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CIAO Focus, November 2011: World Population Now Exceeds 7 Billion

In the year 10 AD the total human population of the earth was around 300 million.   It took until 1804 for that number to reach 1 billion and another 123 years to hit 2 billion in 1927.  But starting in 1950, the world population began to accelerate at an unprecedented rate: 3 billion in 1959, 4 billion in 1974, 5 billion in 1987, 6 billion in 1999 and 7 billion in 2011.  Much of this demographic expansion has largely been the result of improved mortality rates in much of the developing world.  Average global life expectancy has risen from 48 years in the early 1950s to about 68 today.  Moreover, fewer children succumb to life threatening illnesses thanks to improved access to health care and better sanitation.

The global population is currently growing at a rate of 200,000 people per day and, according to United Nations estimates, will reach 8 billion by 2025.  Much of this growth will be in sub-Saharan Africa where the average fertility rate is 5.11 (World Bank estimates).  Potential problems manifest in such numbers include: food shortages, diminished access to clean drinking water, shrinking resources and damage to the environment.  Two obvious solutions would be to: 1) promote equality and education for women (there is a proven correlation between educating women and low fertility rates); and 2) make effective birth control accessible to all sexually active humans. 

Although sources predict a more crowded planet in the decades to come, most experts say that toward the end of the century population growth will level off and actually start to decline.  Fertility rates have in fact been declining in most parts of the world (including sub-Saharan Africa) for many years now, having reached their peak levels between 1965 and 1970.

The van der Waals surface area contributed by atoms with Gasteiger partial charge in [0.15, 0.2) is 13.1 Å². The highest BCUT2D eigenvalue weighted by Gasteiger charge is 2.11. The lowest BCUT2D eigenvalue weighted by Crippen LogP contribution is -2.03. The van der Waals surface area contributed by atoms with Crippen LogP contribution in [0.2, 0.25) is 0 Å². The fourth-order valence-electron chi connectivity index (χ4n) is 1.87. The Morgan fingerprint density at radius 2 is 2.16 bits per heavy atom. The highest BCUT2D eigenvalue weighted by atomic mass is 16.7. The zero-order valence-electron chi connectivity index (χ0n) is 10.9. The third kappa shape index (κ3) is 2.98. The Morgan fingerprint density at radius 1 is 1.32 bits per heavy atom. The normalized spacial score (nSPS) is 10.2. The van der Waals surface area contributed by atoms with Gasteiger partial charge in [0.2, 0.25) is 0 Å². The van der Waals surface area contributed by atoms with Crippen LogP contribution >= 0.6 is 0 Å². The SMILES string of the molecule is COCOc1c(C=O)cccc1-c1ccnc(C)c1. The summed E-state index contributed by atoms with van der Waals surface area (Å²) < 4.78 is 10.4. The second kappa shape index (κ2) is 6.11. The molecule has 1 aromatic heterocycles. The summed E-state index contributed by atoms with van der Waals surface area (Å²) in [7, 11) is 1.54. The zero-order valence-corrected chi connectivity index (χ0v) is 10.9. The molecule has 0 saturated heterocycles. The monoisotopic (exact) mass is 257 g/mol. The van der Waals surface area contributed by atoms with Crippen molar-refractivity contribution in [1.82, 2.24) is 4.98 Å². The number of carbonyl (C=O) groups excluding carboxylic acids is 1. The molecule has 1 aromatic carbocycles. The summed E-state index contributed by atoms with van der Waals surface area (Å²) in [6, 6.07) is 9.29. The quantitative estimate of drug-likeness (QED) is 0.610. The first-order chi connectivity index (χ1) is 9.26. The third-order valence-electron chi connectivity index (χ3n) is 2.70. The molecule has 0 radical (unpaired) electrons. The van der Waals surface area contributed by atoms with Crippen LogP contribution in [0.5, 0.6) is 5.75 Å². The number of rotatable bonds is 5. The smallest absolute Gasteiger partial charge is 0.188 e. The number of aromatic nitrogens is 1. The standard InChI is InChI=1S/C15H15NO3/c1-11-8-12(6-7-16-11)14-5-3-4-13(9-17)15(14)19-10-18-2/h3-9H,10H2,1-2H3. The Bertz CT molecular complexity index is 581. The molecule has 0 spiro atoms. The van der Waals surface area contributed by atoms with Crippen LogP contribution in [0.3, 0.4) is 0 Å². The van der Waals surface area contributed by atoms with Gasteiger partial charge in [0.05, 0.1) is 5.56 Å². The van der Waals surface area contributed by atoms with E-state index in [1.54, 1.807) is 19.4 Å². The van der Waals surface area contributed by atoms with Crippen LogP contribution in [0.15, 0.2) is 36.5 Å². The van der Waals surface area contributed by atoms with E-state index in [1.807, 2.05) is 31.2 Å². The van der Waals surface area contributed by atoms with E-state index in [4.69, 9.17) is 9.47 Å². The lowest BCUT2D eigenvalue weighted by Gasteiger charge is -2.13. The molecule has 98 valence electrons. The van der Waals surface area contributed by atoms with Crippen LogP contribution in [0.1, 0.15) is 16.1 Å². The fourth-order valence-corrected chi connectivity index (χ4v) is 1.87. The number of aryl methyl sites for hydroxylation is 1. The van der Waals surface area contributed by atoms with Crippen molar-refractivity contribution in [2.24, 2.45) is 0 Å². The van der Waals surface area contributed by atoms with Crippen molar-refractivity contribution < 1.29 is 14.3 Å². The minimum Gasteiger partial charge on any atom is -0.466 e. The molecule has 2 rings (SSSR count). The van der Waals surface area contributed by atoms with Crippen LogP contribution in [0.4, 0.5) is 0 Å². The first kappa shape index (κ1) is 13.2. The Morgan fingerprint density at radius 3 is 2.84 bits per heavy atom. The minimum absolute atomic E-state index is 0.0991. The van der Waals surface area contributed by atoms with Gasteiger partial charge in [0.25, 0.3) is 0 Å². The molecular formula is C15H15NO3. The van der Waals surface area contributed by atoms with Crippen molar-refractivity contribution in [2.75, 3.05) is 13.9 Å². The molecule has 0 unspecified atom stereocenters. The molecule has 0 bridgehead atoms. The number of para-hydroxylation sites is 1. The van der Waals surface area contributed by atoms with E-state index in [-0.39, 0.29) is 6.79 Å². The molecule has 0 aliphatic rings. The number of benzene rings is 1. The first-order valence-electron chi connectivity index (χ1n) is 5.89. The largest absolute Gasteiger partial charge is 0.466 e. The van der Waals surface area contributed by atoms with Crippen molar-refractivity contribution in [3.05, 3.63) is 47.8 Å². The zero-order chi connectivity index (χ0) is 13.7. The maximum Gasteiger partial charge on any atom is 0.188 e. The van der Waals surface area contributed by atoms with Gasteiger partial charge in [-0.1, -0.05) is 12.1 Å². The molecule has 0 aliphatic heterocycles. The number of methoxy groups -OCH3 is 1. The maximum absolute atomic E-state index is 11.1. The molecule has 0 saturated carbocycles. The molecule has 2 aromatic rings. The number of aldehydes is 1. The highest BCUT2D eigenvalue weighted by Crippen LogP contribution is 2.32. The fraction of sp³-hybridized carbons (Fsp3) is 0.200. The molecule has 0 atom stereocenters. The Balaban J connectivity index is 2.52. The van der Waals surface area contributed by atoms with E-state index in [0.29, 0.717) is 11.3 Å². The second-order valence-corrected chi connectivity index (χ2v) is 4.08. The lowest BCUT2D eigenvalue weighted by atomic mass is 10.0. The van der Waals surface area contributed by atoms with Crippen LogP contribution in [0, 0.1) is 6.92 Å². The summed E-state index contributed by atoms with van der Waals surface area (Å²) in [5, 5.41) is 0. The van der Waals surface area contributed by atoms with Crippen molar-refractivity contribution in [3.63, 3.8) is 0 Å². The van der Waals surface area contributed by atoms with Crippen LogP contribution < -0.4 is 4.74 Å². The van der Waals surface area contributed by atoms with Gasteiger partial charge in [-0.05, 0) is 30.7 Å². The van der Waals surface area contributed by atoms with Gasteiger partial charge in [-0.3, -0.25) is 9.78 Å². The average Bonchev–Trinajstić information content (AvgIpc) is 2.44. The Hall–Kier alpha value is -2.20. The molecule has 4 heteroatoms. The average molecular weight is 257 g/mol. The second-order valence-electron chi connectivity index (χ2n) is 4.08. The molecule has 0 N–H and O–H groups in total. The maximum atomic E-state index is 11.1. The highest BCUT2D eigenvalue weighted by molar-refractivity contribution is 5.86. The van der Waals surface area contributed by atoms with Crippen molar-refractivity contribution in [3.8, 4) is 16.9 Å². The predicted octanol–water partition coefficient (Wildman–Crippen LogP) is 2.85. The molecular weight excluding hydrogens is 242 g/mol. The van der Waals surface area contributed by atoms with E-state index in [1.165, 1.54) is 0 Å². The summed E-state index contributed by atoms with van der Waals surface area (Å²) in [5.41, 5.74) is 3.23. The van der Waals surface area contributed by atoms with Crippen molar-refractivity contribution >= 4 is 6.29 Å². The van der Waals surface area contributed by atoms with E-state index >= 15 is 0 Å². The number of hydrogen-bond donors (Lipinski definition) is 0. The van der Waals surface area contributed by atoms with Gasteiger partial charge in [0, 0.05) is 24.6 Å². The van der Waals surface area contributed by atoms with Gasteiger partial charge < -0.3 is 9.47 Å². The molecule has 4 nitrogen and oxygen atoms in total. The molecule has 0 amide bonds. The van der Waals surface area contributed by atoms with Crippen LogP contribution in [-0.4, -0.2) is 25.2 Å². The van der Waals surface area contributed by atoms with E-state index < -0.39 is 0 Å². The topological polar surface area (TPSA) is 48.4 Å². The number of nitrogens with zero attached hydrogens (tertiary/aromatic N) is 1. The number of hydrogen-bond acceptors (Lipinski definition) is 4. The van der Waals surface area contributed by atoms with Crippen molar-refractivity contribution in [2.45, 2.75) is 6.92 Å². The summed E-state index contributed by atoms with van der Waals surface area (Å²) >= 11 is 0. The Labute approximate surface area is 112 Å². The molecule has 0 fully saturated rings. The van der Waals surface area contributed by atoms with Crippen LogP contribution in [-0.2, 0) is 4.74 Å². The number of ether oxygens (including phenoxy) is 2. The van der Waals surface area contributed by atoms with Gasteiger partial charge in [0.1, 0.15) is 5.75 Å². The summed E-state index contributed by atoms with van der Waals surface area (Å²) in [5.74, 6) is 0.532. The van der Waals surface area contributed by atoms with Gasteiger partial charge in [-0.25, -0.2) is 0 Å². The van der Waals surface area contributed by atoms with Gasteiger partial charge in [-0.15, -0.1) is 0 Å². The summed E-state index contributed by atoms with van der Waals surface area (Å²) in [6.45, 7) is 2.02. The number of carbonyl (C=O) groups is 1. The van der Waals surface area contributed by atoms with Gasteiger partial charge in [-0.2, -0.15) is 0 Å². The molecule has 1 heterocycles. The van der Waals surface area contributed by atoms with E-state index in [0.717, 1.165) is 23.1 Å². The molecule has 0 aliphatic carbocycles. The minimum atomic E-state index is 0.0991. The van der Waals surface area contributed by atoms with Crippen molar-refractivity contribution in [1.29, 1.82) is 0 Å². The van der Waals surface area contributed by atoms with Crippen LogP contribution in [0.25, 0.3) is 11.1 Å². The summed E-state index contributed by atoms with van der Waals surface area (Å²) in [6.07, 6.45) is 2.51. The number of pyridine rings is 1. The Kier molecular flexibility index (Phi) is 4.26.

Robert Sedgwick
Editor, CIAO

--Robert Sedgwick


From the CIAO Database:

World Population Prospects and the Global Economic Outlook

Beyond Population: Everyone Counts in Development

Population Aging and Economic Progress in Asia: A Bumpy Road Ahead?

Focus UNFPA: Four Recommendations for Action

The Economics of Population Policy for Carbon Emissions Reduction in Developing Countries


Outside Sources: *

United Nations Population Fund

UNFPA State of World Population 2011

7 Billion, National Geographic Magazine (video)

Population Reference Bureau

The world at seven billion (BBC News)

Global Footprint Network

* Outside links are not maintained. For broken outside links, CIAO recommends the Way Back Machine.